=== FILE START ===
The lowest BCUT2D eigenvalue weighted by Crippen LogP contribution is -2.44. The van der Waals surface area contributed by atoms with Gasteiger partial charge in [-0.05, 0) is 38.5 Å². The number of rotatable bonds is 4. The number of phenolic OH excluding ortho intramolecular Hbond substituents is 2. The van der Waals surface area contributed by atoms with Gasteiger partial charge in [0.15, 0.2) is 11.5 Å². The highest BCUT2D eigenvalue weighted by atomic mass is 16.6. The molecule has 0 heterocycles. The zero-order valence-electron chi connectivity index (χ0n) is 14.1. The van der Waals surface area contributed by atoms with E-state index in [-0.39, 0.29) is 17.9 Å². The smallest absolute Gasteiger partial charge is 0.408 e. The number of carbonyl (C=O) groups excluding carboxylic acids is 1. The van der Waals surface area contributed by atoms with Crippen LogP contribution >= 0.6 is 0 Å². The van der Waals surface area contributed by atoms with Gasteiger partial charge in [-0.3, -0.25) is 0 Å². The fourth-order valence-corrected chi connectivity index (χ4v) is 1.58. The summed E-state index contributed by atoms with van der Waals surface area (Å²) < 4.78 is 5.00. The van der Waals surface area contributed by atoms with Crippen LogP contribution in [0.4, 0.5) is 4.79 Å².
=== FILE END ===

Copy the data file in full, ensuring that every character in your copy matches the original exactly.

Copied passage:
The lowest BCUT2D eigenvalue weighted by Crippen LogP contribution is -2.44. The van der Waals surface area contributed by atoms with Gasteiger partial charge in [-0.05, 0) is 38.5 Å². The number of rotatable bonds is 4. The number of phenolic OH excluding ortho intramolecular Hbond substituents is 2. The van der Waals surface area contributed by atoms with Gasteiger partial charge in [0.15, 0.2) is 11.5 Å². The highest BCUT2D eigenvalue weighted by atomic mass is 16.6. The molecule has 0 heterocycles. The zero-order valence-electron chi connectivity index (χ0n) is 14.1. The van der Waals surface area contributed by atoms with E-state index in [-0.39, 0.29) is 17.9 Å². The smallest absolute Gasteiger partial charge is 0.408 e. The number of carbonyl (C=O) groups excluding carboxylic acids is 1. The van der Waals surface area contributed by atoms with Crippen LogP contribution >= 0.6 is 0 Å². The van der Waals surface area contributed by atoms with Gasteiger partial charge in [-0.3, -0.25) is 0 Å². The fourth-order valence-corrected chi connectivity index (χ4v) is 1.58. The summed E-state index contributed by atoms with van der Waals surface area (Å²) < 4.78 is 5.00. The van der Waals surface area contributed by atoms with Crippen LogP contribution in [0.4, 0.5) is 4.79 Å².